How do I start?
In the beginning, Improvisation can be very intimidating and students may be reluctant to "play." There are several obstacles in learning to trust Improvisation. They include:
"I can't"- students that are intimidated by theatrical performances
Risking- students are often reluctant to explore, to risk
Fear of failure- students fear failure in front of teachers and peers
Brain freeze- students have problems coming up with ideas repeatedly
Concentration- students get hung up on this "only being a class" and split their focus
Quick thinking- students may not have much practice thinking on their feet.
As a teacher, you must be willing to side coach and offer ideas to help students out, and keep them cooperative. Improvisation improves with practice. Consider some of the following tips on facilitating improvisation in your classroom.
Anything goes… within reason- have a wide spectrum of acceptance.
Conflict- avoid conflicts by accepting ideas and compromising them.
Saying no- improvisation must have yes answers to move forward. Encourage "yes!"
Encourage specifics- point out good, specific choices and encourage others.
Pantomime- If you have difficulty saying it… pantomime it!
Playwright on your feet- make it up as you go. Play now-critique later.
Discuss- point out good ideas and foster others.
Just do it!- jump in and have fun. Try not to be critical …be fun!
From Improv! A Handbook for Actors by Greg Atkins
Research shows that the main reason many students benefit from process drama is that they can often relate. This is why it is very important to make sure you deal with a "universal." A universal is a concept, idea, feeling, situation, or oppression that most people (hopefully everyone) can relate to. An example would be asking students to act out two types of people. Let's say the Reds and the Blues. The Reds make the Blues work for them, burn down their homes, and treat them very badly. This process drama is universal because it links to slavery, power struggle, control, the holocaust, prisoners of war, and more! Students are guaranteed to connect with some aspect of the lesson.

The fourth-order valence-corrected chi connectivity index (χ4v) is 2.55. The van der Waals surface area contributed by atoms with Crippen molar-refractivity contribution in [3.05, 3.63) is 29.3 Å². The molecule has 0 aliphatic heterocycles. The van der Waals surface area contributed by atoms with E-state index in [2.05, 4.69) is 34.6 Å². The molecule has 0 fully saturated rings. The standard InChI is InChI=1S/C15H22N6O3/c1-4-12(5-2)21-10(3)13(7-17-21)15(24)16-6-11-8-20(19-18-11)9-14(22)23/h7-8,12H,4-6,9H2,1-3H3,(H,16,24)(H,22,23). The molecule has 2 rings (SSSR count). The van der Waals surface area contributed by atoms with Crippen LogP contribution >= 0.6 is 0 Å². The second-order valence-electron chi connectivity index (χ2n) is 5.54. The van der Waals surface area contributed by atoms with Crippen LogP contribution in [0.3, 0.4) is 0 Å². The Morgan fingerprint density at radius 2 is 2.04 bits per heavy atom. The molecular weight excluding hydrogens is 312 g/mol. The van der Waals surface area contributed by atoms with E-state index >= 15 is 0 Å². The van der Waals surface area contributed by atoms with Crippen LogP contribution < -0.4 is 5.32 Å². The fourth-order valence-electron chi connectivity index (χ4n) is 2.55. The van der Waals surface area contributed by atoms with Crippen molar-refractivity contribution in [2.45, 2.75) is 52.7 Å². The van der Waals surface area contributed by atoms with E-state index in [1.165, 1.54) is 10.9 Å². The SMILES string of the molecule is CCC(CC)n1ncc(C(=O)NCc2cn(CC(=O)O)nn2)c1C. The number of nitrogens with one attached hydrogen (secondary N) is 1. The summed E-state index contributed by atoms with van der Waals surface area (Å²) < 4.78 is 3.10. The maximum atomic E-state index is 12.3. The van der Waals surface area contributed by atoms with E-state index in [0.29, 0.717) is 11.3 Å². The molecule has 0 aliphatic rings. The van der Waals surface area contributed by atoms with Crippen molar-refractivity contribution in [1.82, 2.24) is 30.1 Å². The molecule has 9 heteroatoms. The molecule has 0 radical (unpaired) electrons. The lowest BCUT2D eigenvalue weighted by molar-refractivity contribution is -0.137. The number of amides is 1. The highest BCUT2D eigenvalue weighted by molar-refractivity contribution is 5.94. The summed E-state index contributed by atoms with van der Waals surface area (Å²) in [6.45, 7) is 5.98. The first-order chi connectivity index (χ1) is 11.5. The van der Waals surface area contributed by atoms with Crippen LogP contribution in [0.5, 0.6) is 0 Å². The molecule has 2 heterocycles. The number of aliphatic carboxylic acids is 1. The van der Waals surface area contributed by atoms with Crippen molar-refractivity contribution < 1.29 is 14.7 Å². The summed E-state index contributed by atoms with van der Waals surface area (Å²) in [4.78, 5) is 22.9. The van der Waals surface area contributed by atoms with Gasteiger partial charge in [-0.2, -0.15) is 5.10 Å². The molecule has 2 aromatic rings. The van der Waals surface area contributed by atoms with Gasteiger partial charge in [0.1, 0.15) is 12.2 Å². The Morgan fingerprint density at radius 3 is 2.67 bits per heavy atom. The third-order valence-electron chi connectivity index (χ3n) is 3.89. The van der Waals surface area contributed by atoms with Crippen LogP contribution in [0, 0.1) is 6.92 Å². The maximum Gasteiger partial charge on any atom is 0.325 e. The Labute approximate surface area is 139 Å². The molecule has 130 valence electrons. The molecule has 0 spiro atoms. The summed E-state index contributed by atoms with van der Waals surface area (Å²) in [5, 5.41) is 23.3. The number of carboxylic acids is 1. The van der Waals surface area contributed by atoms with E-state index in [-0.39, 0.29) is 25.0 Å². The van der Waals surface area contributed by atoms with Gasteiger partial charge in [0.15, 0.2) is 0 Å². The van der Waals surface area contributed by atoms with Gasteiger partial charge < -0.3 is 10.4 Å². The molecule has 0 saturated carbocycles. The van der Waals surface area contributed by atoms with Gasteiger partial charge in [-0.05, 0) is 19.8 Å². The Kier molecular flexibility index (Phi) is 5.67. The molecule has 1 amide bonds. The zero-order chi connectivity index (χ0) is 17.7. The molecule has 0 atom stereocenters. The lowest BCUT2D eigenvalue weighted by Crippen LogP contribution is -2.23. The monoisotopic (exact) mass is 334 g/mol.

Some other universals include:
POWER, SEX, RACE, RIGHTS, LAWS, RESPECT,
DIFFERENCE, SEXUALITY, HEREDITY, SIZE, and CONTROL.
Decide on your goals or learning area (area of exploration).
This can be as specific or vague as you like. Choose what you are comfortable with. A goal could be an educational goal, or a class goal. Your learning area may be the Civil War, or Name-calling. Because this work is exploratory, this decision is very important.
Think of questions that will provoke thought and possibly lead to discovery of conflicts.
Plan your introduction.
Decide of your stages of development.
There must be a clear conflict, and a moment of decision in which the students make a real-life decision rather than acting out their decision.
Include some "gray area". Choose topics that make students define themselves through the decisions they make. Stay away from clearly "right" and "wrong" decision making.
Clarify when you are in and out of role by adding a physical prop to your character (a hat, a tie, etc.).
FORMAL VERSUS INFORMAL TEACHING
Here's a brief breakdown of some pros and cons of traditional instruction (formal) versus process-based (informal) instruction:
Teacher is in control ...................................
The event happened "then"..........................
Learners are lead along...............................
A quick system ..........................................
Teacher translates concepts........................
Holds learner to teacher's pace...................
Teacher seems vulnerable
The event is happening now
May seem haphazard and non-productive
Learners discover concepts
Work, learning, and progression is shared